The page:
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Why You Should Read Your Meter
Learning to read your water meter can help you to detect a leak sooner, measure the amount of water your household uses during measurable cycles of use, and better understand your water bill.

The City cannot closely monitor the small fluctuations in water use at every property, so a leak can become significant before it is spotted by staff. Being diligent in knowing what is “normal” for your household can be a good way to help detect underground leaks before they become severe, so customers are strongly encouraged to monitor water consumption at their home.


How to Read Your Meter
First locate your in-ground meter box. This should be somewhere near the curb or sidewalk in your yard. The meter box should have a rectangular metal lid on it, which you will want to remove to view the meter face.

The meter face could be a series of dials like an electric meter, wheels like a car odometer, or a digital face like a calculator. The digital meters have a light sensor, so if you do not immediately see a display, try shining a flashlight on the meter face to bring up the display.

Your meter will have a read between 5 - 9 digits long, depending on the style of meter. For billing purposes (to calculate hundred cubic feet), the City uses only the first 4 digits from the left. If you are not sure that you're reading the correct number of digits, compare the read to the consumption history printed on your most recent utility billing. The newest read will be near the top of your statement, under "Meter Reads".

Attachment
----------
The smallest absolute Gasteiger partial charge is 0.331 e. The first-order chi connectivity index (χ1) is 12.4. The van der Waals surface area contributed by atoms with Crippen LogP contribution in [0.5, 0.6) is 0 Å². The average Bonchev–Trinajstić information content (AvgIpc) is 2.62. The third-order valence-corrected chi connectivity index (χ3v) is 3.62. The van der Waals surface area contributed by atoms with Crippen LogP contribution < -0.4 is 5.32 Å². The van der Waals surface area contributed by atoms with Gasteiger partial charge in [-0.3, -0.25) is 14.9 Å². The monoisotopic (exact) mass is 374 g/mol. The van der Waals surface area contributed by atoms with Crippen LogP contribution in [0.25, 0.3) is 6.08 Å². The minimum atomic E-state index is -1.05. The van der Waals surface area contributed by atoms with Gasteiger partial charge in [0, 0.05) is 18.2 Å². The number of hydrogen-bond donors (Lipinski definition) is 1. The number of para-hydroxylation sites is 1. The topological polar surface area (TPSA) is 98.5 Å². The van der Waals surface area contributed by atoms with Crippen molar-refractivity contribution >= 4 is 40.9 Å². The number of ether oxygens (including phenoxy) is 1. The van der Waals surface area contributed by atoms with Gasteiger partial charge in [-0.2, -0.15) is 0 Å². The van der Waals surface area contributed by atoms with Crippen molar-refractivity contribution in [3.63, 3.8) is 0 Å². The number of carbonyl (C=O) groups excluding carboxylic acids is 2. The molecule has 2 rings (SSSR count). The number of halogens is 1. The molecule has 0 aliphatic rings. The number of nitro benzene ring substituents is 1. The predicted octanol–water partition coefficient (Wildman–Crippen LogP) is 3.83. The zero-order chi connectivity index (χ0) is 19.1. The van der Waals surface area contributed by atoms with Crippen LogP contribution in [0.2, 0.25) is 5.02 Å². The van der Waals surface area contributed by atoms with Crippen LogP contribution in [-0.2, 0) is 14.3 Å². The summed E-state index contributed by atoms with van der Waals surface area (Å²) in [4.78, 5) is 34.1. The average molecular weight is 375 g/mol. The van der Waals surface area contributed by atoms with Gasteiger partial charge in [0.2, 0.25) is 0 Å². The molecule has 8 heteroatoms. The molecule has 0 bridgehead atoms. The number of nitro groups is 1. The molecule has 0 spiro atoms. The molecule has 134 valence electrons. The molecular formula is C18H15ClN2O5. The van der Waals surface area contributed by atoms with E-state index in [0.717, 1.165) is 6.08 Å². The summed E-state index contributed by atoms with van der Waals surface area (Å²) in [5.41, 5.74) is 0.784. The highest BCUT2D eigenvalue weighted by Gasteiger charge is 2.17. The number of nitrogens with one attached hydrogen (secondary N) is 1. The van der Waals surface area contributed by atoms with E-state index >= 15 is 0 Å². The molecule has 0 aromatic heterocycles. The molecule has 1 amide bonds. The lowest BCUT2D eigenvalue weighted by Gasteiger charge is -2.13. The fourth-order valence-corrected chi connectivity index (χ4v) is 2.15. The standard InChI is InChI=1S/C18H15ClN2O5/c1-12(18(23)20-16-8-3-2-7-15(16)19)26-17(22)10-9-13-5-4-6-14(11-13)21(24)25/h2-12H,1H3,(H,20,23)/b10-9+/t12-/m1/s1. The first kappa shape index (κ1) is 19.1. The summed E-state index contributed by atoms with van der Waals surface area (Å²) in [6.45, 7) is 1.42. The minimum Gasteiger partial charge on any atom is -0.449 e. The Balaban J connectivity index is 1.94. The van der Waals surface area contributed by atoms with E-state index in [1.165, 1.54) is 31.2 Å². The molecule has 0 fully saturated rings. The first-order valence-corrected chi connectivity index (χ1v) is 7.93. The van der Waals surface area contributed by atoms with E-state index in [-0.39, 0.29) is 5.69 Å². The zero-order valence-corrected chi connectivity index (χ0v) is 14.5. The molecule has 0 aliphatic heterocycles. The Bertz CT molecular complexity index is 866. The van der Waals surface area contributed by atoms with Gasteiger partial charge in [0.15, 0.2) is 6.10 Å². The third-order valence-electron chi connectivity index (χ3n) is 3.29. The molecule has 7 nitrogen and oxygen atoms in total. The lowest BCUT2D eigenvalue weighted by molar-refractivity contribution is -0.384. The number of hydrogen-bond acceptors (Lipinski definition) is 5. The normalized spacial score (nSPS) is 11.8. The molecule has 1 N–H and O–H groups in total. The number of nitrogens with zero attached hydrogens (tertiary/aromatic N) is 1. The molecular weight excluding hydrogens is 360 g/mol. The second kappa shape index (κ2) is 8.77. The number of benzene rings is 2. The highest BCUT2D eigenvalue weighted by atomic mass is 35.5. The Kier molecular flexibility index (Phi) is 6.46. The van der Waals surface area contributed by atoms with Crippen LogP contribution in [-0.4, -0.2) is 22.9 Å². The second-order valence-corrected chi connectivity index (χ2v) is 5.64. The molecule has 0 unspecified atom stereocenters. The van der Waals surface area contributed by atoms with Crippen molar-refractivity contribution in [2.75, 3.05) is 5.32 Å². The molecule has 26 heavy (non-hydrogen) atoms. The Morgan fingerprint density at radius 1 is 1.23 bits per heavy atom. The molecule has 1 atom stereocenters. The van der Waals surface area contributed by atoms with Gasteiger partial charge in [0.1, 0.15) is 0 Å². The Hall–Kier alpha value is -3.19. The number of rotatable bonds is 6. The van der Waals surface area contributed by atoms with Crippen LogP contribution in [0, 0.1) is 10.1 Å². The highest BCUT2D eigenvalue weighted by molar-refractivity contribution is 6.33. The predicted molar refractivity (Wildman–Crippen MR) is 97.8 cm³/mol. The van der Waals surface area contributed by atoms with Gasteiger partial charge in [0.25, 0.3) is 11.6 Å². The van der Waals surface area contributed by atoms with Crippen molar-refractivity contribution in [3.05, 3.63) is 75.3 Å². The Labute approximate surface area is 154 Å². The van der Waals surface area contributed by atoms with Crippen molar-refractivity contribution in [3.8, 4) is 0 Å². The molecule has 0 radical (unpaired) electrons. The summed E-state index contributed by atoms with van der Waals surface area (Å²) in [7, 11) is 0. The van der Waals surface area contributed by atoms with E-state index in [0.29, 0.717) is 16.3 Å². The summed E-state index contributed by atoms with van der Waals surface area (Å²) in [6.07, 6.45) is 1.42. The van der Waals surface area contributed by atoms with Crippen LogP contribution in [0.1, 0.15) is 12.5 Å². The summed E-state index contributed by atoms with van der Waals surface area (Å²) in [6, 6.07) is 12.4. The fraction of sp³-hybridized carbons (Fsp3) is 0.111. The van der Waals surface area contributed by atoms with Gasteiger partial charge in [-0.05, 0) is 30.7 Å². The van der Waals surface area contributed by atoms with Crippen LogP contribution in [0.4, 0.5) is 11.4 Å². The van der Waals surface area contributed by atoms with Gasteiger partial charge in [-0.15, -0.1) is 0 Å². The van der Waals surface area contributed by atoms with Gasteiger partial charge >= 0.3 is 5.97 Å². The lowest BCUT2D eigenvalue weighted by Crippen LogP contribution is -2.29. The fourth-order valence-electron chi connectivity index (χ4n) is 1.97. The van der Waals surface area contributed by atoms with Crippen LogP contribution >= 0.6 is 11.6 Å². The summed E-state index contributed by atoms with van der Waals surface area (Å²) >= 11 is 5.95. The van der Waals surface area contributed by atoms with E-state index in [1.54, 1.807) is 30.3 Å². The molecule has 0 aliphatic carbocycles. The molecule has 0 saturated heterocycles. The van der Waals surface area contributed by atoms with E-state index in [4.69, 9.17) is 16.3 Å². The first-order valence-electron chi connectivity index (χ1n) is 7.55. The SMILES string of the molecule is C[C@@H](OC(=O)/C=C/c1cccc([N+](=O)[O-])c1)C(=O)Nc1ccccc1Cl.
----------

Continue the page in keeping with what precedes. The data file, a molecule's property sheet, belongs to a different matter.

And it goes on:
Special note: Customers with a digital meter like the one shown here will see two reads alternating on the meter face at six second intervals. One is the meter read, the other is the average rate of flow. The average rate of flow will be mostly zeroes with a few digits after the decimal — this should be distinguishable from your actual read, which will have numbers before the decimal.

For billing purposes, a unit of water is 100 cubic feet, or 748 gallons.


Detecting a Leak Via Meter Read
If you have a meter with a digital face, your meter will have a leak detection icon in the display field, just above the numbers. If you see a small blinking faucet icon, it means your meter is registering steady flow for at least half the day every day. If you meter is showing the small faucet icon on steady, it means your meter is detecting flow all day every day. After you've made repairs, allow at least 24 hours to pass before checking to see if the icon has disappeared.

If you suspect you have a leak, and you have an older-style meter, try this simple check. First, ensure that all plumbing fixtures and water-based appliances are off inside the home. Locate your water meter in the ground near the curb and write down the full read as shown on the face of the meter. Although not all digits would be used for billing, due to the short time that will pass between reads, you will want to see changes in smaller increments.

After taking an initial meter read, ensure that no water is used in the home for at least 15 minutes, and then take a second read. If the read has changed, then water has passed through the system, which is a strong indicator of a leak. If your home has a shut-off valve where the water lines enter, a second test with this valve turned off may help locate whether the leak is inside the home or in the line between the meter and house.

A dripping faucet or other leak can result in substantial charges on your bill.

Water Leakage at 40 pounds of pressure

  • A 1/32" leak wastes 22 cu. ft. in 24 hours
  • A 1/16" leak wastes 129 cu. ft. in 24 hours
  • A 1/8" leak wastes 480 cu. ft. in 24 hours

If you have had a water leak in a pipe, which has caused consumption more than twice the average for that billing period, you may be eligible for a billing adjustment as dictated by Camas Municipal Code 13.44.030.

Water Leak/Sewer Credit Adjustment Application

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